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Parsing an HTML / XML Document

From a String

We've tried to make this easy on you. Really! We're here to make your life easier.

html_doc = Nokogiri::HTML("<html><body><h1>Mr. Belvedere Fan Club</h1></body></html>")
xml_doc  = Nokogiri::XML("<root><aliens><alien><name>Alf</name></alien></aliens></root>")

The variables html_doc and xml_doc are Nokogiri documents, which have all kinds of interesting properties and methods that you can read about here. We'll cover the interesting bits in other chapters.

From a File

Note that you don't need to read the file into a string variable. Nokogiri will do this for you.

doc ="blossom.xml") { |f| Nokogiri::XML(f) }

Clever Nokogiri! With the time you just saved, approach enlightenment by meditating on this koan.

From the Internets

I understand that there may be some HTML documents available on the World Wide Web.

require 'open-uri'
doc = Nokogiri::HTML(open(""))

Parse Options

Nokogiri offers quite a few options that affect how a document is parsed; you can read about them in the XML::ParseOptions docs.

Notably, Nokogiri will treat input as untrusted documents by default, thereby avoiding a class of vulnerabilities known as XXE or "XML eXternal Entity" processing. What this means is that Nokogiri won't attempt to load external DTDs or access the network for any external resources.

Some commonly-used parse options are:

  • NONET - Prevent any network connections during parsing. Recommended for parsing untrusted documents. This is set by default!
  • RECOVER - Attempt to recover from errors. Recommended for parsing malformed or invalid documents. This is set by default!
  • NOBLANKS - Remove blank nodes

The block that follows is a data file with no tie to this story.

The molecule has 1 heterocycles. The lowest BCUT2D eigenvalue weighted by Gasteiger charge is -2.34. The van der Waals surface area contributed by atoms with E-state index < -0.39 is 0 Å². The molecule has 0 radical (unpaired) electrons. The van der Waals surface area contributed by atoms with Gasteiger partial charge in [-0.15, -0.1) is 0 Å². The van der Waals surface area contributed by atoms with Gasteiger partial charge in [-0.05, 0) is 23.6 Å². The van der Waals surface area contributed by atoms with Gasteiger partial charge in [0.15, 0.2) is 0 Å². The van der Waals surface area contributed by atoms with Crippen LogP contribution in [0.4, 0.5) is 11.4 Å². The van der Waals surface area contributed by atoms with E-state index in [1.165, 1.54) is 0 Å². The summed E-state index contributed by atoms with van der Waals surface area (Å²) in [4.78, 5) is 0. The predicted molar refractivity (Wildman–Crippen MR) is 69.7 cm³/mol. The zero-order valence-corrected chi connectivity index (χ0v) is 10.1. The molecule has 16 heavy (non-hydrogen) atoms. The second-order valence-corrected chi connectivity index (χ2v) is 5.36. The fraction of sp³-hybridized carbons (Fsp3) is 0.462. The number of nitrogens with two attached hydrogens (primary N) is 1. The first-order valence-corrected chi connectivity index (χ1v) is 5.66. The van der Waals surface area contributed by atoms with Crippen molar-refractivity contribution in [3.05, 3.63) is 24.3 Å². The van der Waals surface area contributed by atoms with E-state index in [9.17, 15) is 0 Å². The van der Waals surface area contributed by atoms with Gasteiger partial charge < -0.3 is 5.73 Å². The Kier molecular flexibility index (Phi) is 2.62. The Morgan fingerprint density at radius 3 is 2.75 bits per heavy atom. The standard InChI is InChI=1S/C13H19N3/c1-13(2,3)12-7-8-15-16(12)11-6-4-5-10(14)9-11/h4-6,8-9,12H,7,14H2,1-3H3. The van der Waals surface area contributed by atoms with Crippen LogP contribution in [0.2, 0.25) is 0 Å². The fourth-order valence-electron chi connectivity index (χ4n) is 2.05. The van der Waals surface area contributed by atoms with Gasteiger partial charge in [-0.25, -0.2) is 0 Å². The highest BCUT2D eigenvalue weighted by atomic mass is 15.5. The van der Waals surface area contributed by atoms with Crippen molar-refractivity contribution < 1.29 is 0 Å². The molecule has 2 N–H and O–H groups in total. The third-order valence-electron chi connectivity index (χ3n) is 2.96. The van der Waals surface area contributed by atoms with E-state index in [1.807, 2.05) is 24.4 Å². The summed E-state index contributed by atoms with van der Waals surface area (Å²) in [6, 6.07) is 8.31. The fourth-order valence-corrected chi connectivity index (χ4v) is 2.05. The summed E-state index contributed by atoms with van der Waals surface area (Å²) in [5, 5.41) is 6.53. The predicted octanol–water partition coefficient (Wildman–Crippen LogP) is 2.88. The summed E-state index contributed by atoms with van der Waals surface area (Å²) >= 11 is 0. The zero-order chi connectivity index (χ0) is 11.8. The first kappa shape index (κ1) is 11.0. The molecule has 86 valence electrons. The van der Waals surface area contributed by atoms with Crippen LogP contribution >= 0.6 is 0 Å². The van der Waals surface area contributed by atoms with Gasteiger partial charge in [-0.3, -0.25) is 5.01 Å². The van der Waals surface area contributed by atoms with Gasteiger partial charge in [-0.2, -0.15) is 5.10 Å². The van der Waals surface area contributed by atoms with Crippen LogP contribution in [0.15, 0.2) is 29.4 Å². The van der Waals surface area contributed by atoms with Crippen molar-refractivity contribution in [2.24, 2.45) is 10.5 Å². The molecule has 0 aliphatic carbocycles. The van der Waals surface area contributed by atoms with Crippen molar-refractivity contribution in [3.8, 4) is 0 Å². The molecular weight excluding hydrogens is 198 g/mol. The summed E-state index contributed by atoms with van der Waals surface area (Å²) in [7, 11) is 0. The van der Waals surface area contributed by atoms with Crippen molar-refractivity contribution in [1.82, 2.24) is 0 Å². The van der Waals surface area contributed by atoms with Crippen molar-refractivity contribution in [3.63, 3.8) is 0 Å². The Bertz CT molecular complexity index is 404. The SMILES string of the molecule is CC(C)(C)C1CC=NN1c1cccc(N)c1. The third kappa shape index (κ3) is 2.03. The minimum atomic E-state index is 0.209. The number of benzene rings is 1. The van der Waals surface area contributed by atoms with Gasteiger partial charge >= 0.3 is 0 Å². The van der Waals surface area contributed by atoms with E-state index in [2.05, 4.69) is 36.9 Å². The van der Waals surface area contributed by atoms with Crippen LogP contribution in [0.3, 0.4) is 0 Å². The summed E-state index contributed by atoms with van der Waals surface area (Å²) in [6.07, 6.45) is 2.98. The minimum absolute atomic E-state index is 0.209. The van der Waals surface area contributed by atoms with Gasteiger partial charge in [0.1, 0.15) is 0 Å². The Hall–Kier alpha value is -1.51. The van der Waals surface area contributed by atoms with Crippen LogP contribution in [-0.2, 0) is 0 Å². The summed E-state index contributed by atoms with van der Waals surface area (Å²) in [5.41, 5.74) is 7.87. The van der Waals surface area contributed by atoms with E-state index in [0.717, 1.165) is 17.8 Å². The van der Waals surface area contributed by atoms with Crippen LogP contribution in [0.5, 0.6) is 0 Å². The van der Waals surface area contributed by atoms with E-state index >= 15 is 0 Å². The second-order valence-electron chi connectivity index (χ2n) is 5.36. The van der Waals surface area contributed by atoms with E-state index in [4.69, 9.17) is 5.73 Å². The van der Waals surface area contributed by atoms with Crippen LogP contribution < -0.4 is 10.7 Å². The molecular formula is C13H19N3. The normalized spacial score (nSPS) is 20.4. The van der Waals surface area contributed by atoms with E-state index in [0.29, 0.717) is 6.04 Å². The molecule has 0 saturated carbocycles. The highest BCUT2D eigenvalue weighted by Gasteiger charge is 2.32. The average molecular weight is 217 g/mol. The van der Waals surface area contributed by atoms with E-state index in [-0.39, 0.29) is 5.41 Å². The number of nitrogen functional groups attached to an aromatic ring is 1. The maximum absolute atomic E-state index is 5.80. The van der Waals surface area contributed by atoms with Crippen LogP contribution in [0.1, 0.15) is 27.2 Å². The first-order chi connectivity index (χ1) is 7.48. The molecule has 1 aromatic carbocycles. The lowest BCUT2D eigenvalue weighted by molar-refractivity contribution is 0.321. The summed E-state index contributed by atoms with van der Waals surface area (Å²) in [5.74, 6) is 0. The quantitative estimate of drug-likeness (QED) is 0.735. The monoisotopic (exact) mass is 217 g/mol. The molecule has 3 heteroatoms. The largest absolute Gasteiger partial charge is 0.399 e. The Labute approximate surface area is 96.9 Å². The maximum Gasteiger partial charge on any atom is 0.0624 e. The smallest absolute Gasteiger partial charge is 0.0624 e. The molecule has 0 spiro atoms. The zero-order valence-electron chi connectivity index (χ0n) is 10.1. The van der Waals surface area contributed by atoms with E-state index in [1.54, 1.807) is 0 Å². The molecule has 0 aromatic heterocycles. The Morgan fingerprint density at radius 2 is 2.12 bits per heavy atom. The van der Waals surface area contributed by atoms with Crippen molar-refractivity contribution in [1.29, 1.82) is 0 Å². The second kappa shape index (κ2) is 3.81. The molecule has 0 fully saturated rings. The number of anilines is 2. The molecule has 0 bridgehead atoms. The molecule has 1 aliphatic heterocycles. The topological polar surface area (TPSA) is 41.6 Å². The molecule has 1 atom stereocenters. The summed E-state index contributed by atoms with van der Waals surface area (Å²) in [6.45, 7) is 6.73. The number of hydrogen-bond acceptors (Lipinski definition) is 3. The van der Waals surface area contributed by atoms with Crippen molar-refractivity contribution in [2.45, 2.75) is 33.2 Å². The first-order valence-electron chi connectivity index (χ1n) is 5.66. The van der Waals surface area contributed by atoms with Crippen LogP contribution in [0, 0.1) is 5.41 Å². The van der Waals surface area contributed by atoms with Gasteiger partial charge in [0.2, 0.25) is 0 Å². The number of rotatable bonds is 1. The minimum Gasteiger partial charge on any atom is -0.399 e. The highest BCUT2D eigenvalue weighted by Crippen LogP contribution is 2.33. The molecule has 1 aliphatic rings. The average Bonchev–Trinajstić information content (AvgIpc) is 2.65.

• NOENT - Substitute entities
  • NOERROR - Suppress error reports
  • STRICT - Strict parsing; raise an error when parsing malformed documents
  • DTDLOAD and DTDVALID - If you want DTD validation
  • HUGE - use to skip hardcoded limits around document size or DOM depth; comes with a performance penalty

You could use them by handcrafting an artisanal bitmap (not recommended):

doc = Nokogiri::XML("blossom.xml")) do |config|
  config.options = Nokogiri::XML::ParseOptions::STRICT | Nokogiri::XML::ParseOptions::NOBLANKS

But it's more idiomatic to use the chainable shortcuts on the config object instead:

doc = Nokogiri::XML("blossom.xml")) do |config|

Notably, if you want to turn off an option that's set by default, you can prefix a "no" to the config shortcut:

doc = Nokogiri::XML("blossom.xml")) do |config|

Leading to the perhaps-surprising (but logical!) nononet to turn networking back on:

doc = Nokogiri::XML("blossom.xml")) do |config|


Strings are always stored as UTF-8 internally. Methods that return text values will always return UTF-8 encoded strings. Methods that return XML (like to_xml, to_html and inner_html) will return a string encoded like the source document.


Some documents declare one particular encoding, but use a different one. So, which encoding should the parser choose?

Remember that data is just a stream of bytes. Only us humans add meaning to that stream. Any particular set of bytes could be valid characters in multiple encodings, so detecting encoding with 100% accuracy is not possible. libxml2 does its best, but it can't be right 100% of the time.

If you want Nokogiri to handle the document encoding properly, your best bet is to explicitly set the encoding. Here is an example of explicitly setting the encoding to EUC-JP on the parser:

doc = Nokogiri.XML('<foo><bar /><foo>', nil, 'EUC-JP')